Diabetes is a devastating disease. Untreated, it kills. Even when treated, it dramatically changes one’s life. Tribal member Sarah Henson, 68, of Lost City, Okla., is one example of many Native Americans affected by the disease. The active housewife enjoyed the life of a “homemaker,” working “from sunrise to sundown,” maintaining a home for her husband Mose and their nine children. She enjoyed playing with her children and cooking for them and her husband, as well as family and visitors. After the children started going to school, a highlight of her daily routine was meeting them when they arrived home on the school bus. Like any homemaker, she did a variety of household chores. “I did a lot of canning and sewed my own quilts.” Using her hands to sew the quilts was a favorite activity.
In the late 1980s, she noticed that her quilt-making energy began to diminish. Completing a quilt took longer and longer. “I was tired all the time.” She remembers drinking water constantly, always sweating, and she experienced a “really fast” weight loss.
Concerned, in 1981, she went to W.W. Hastings Hospital for an examination and learned she was a Type I diabetic, which is more serious than Type II and may require dialysis. It can lead to kidney failure, blindness, amputations and heart disease.
“It scared me,” she said. “I had seen a lot of diabetics and what shape they were in.”
Initially, regular insulin was prescribed twice a day by injection. Later, NPH, another type of insulin, was prescribed. In addition, she had to monitor her blood sugar and alter her diet. “If my blood sugar level was too low, I would eat something or drink orange juice, then I would take my shot.” Through medication and an altered lifestyle, she maintained. But, following a physician’s examination in 1998, she received more bad news.
“My doctor told me I needed to be on kidney dialysis or I would die,” she said. [Ed. Please be sure to learn about the option of a kidney, or kidney and pancreas transplant.]
Since then, Henson has been going to the Tahlequah Dialysis Clinic every Tuesday, Thursday and Saturday. In a long room with 20 recliners, as she calls them, lined against the wall, for dialysis patients. After choosing one of the recliners, a nurse gives her a shot of local anesthetic, numbing her arm. Tubes from the dialysis machine nearby are attached to the arm, and Henson spends three and one half hours letting the machine pump blood out of her arm, through a filtering system, and back into her arm.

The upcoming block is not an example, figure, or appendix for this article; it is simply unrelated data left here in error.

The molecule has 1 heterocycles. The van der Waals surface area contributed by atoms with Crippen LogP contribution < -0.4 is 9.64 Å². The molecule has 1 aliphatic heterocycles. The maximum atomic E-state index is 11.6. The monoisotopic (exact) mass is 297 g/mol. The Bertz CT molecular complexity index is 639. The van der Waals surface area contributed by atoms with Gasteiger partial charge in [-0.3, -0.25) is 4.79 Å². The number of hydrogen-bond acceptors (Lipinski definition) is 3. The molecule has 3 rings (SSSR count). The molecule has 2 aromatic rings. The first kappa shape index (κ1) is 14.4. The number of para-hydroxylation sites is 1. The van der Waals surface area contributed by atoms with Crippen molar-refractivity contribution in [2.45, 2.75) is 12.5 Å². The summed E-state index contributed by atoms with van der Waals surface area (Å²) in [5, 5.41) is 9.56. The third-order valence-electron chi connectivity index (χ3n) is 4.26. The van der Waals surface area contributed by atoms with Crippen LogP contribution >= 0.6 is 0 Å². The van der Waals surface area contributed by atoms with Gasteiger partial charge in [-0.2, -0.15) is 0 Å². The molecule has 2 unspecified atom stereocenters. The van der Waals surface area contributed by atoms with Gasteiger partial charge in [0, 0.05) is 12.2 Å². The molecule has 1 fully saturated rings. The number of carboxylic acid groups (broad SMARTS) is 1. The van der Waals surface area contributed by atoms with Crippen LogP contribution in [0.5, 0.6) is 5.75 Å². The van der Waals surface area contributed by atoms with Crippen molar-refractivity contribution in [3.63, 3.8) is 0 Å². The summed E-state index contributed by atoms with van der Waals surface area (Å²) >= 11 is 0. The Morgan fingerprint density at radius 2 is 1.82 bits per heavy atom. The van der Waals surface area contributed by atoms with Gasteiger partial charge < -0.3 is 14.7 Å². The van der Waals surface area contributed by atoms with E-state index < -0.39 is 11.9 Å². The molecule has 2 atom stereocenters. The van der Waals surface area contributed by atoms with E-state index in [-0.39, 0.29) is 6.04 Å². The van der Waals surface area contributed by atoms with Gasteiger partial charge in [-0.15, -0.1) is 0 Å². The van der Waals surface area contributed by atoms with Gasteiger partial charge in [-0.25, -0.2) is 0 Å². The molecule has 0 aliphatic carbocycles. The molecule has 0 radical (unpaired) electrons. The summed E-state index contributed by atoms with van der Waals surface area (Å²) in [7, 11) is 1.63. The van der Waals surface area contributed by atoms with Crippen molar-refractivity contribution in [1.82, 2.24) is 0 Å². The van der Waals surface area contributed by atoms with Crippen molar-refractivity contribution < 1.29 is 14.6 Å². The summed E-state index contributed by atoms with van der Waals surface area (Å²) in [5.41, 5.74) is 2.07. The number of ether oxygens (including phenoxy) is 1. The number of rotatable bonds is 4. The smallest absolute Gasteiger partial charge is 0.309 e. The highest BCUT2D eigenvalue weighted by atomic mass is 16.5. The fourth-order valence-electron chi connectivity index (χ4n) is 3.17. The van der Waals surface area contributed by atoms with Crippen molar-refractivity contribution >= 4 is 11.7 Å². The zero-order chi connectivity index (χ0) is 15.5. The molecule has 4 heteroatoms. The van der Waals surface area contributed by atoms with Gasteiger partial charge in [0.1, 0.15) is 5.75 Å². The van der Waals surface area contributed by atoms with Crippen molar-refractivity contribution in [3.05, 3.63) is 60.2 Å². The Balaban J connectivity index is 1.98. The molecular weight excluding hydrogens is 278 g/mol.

“A lot of people think it hurts, but I’m used to it,” she said. From her many trips to the dialysis clinic she’s seen some of the same patients who started the same time she did, the youngest at 26. ” Now I see some of those same people in wheelchairs,” Henson said. “I just hope that I don’t get worse.”
After starting dialysis, she said, her eyesight became progressively “blurry” and she had to start wearing glasses. Now, she is losing eyesight in her right eye and she is unable to sew quilts by hand.
She also has trouble sleeping, she says. “Sometimes I wake up at 1 a.m. in the morning, and I can’t go back to sleep.”
In order to get adequate sleep, she has to take sleeping pills prescribed by her doctor.
Henson has had to make many adjustments to accommodate her lifestyle. “When you find out you’re diabetic, you have to listen to your doctor and do what he says.”
Before diabetes, she, like others, could eat almost anything. As a diabetic, she has had to plan meals with low sugar content for years, and now she no longer craves foods with sugar. She said she couldn’t stand giving up her favorite foods at first.
“I can’t eat beans and potatoes,” she said.
Henson has to watch what she eats because certain foods, like beans, while high in protein, are also high in phosphorus, which can cause the bones to become brittle. Henson maintains her diet by eating healthy foods that she likes, including fish and chicken. She tries to avoid pork, cooking oils, salt and sugar, and she eats less. “You just have to eat small portions.” She also exercises regularly, walking around her house and to the mailbox and back every evening.
She says she didn’t always listen and now her deteriorating kidneys and eyesight, along with her bruised arms from the injections, are constant reminders of the potentially, deadly disease.
“I tell my family, be proud of your health, because when you’re in my position, you don’t know what will happen next.”
Two of her nine children have been diagnosed as borderline diabetic, but with proper care and improved medication, she is hopeful that they can avoid dialysis and the progressive deterioration that often comes with the disease.